- of or relating to shepherds; pastoral.
- of, relating to, or suggesting an idyllic rural life.
- a pastoral poem.
- Archaic. a farmer; shepherd; rustic.
Origin of bucolic
Synonyms for bucolicSee more synonyms for on Thesaurus.com
Examples from the Web for bucolic
Contemporary Examples of bucolic
Dining facilities include al fresco picnic tables and bucolic fields adjacent to the pastures.The Secret to This Ice Cream: Pampered Cows
Jane & Michael Stern
May 18, 2014
They are both in the study of my old farmhouse, in a room that has three nice sized windows, each with a lovely, bucolic view.How I Write: Scott Spencer
March 13, 2014
During the day, shops were open and the relatively simple, bucolic life of a farming village seemed to go on normally.In Egypt’s Countryside, Vendettas Between Police and Islamists Simmer
Mike Giglio, Christopher Dickey
October 28, 2013
But there seems in general to be a rather odd conception of “peace” in the bucolic Scandinavian nation.The Nobel Peace Prize Is a Joke
October 12, 2012
It is, in many ways, the picture-perfect holiday for a savvy pol: bucolic, family-oriented, tradition-bound, and not too glitzy.Vacation Primary: Why Republican Candidates Win the Summer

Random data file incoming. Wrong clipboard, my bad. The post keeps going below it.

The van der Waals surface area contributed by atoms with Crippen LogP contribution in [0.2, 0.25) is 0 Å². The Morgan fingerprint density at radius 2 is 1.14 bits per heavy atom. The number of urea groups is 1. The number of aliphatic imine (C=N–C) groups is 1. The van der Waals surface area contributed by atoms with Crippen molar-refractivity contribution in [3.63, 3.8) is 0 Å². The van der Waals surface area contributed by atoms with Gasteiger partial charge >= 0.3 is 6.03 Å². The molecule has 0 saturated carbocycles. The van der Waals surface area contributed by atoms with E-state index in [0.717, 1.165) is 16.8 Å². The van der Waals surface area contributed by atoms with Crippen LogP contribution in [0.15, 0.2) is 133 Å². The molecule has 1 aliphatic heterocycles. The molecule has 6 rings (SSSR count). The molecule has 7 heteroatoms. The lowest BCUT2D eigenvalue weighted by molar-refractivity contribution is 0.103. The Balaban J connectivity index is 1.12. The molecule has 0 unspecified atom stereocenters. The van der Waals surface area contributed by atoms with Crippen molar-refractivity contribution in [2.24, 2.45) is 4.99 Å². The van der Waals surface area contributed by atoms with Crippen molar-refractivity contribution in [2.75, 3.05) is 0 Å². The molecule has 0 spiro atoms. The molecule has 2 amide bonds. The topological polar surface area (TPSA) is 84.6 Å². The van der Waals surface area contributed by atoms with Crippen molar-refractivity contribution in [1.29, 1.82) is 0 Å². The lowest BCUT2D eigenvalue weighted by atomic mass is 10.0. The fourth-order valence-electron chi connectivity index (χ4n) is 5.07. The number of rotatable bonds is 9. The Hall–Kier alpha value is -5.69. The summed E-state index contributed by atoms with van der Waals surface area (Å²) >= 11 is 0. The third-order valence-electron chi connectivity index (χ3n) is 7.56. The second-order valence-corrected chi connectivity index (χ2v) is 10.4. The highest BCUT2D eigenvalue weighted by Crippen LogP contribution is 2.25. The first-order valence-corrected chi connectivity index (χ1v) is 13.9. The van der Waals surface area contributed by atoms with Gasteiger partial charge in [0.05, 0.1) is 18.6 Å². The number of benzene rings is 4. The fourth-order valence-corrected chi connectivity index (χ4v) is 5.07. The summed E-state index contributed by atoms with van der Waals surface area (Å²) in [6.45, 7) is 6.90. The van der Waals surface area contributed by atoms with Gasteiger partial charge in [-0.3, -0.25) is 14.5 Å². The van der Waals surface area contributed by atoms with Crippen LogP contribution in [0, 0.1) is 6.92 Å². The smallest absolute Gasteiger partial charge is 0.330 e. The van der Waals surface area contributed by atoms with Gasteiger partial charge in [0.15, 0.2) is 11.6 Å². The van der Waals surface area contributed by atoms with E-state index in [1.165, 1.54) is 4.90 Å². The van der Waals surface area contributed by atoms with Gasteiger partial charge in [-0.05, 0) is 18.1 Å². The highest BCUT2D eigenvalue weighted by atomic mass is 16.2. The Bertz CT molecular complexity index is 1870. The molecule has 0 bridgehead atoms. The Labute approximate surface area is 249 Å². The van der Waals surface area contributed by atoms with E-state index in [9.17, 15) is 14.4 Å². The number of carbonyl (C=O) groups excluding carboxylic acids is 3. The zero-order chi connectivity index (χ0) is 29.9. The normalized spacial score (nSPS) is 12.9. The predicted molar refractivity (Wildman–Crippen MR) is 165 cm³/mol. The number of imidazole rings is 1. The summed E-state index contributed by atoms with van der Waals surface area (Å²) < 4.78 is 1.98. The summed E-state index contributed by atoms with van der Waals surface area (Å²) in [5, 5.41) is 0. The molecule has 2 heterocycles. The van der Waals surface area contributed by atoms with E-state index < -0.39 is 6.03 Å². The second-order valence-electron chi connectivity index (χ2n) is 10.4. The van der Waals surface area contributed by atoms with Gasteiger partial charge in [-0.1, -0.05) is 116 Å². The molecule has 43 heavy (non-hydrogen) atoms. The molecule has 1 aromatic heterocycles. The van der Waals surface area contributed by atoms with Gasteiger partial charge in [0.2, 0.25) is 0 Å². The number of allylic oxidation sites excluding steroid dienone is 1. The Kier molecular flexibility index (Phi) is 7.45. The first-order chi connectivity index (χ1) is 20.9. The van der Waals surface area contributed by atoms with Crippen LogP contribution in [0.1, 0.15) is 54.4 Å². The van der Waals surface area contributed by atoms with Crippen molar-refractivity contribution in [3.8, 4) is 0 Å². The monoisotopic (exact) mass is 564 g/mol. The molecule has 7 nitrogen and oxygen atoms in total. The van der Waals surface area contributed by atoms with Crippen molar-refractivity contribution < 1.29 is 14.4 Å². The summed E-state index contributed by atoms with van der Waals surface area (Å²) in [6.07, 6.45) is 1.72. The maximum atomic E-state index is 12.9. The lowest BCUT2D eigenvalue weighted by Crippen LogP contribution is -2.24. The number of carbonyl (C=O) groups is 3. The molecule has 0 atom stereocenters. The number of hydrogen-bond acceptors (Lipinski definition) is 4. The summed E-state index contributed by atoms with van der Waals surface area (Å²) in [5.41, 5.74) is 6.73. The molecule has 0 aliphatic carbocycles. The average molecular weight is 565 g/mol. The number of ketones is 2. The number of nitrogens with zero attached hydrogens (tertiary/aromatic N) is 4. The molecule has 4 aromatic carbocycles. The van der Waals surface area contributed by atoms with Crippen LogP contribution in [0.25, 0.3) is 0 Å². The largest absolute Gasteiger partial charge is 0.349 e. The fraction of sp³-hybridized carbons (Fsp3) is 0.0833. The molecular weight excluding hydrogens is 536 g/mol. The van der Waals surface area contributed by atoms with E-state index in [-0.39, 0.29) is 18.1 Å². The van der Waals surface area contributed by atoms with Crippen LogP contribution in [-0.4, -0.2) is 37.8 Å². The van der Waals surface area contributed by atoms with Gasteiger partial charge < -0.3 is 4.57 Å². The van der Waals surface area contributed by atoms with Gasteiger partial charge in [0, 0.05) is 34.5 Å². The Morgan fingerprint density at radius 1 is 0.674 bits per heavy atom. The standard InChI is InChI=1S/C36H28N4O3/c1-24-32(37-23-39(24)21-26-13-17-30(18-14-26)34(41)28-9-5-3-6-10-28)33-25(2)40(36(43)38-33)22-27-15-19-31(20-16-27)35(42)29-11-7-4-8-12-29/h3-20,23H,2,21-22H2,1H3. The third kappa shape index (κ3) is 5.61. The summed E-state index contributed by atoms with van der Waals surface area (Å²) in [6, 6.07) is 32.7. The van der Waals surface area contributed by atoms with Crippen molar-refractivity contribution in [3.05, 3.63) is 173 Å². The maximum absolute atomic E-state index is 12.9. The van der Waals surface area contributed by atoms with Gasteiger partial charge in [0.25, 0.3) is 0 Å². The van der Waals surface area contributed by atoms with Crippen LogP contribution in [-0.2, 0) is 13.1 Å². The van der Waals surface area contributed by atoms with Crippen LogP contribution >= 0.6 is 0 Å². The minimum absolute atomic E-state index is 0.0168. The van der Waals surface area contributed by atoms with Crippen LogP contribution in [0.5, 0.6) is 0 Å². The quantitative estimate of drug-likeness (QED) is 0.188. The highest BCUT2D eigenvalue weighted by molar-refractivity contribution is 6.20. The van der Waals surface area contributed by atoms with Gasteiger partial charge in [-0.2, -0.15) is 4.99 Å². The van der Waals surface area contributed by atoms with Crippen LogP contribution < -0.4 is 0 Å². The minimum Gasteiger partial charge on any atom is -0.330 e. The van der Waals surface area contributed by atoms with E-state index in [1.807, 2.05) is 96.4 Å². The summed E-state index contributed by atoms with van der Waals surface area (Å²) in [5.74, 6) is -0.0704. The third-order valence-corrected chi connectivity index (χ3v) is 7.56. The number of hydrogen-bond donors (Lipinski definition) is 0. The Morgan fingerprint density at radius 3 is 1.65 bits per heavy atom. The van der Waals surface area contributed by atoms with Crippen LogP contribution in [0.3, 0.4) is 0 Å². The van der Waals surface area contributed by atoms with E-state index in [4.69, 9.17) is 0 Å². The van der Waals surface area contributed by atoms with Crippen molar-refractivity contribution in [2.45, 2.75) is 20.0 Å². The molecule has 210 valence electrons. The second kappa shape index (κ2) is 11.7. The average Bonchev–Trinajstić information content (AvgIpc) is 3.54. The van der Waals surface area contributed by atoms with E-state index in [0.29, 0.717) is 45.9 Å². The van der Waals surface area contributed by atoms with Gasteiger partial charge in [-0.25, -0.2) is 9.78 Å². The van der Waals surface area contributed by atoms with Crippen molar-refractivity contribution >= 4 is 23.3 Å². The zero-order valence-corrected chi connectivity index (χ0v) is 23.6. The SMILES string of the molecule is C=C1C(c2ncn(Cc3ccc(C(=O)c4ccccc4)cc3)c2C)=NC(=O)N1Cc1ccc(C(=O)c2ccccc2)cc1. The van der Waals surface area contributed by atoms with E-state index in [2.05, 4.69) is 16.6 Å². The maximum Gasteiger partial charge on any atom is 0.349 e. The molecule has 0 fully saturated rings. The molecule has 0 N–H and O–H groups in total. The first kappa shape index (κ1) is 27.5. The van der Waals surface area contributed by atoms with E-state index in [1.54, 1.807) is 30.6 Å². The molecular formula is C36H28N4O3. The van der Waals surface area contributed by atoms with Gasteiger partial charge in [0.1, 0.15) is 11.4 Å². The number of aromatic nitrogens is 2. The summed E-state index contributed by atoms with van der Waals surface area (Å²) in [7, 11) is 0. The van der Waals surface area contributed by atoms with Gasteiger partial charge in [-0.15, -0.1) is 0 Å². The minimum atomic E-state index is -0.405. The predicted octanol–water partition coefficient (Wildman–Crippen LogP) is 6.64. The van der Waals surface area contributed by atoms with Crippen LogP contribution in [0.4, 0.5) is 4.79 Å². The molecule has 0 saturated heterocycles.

July 3, 2012
Historical Examples of bucolic
He tapped his breast-pocket with a sneer of bucolic triumph.The Fortune Hunter
Louis Joseph Vance
In fact, the wife did not show the husband's enthusiasm as to the bucolic life.Watch Yourself Go By
Al. G. Field
The Bolbitinitic and Bucolic mouths, on the other hand, are not natural but made by digging.The History Of Herodotus
The Old Squire, too, had his bucolic enemies as well as Gram.When Life Was Young
C. A. Stephens
The Bolbitinitic, and Bucolic mouths, on the other hand, are not natural but made by digging.An Account of Egypt
- of or characteristic of the countryside or country life; rustic
- of or relating to shepherds; pastoral
- (sometimes plural) a pastoral poem, often in the form of a dialogue
- a rustic; farmer or shepherd
Word Origin for bucolic
1610s, earlier bucolical (1520s), from Latin bucolicus, from Greek boukolikos "pastoral, rustic," from boukolos "cowherd, herdsman," from bous "cow" (see cow (n.)) + -kolos "tending," related to Latin colere "to till (the ground), cultivate, dwell, inhabit" (the root of colony). Middle Irish búachaill, Welsh bugail "shepherd" are Celtic words form from the same root material as Greek boukolos.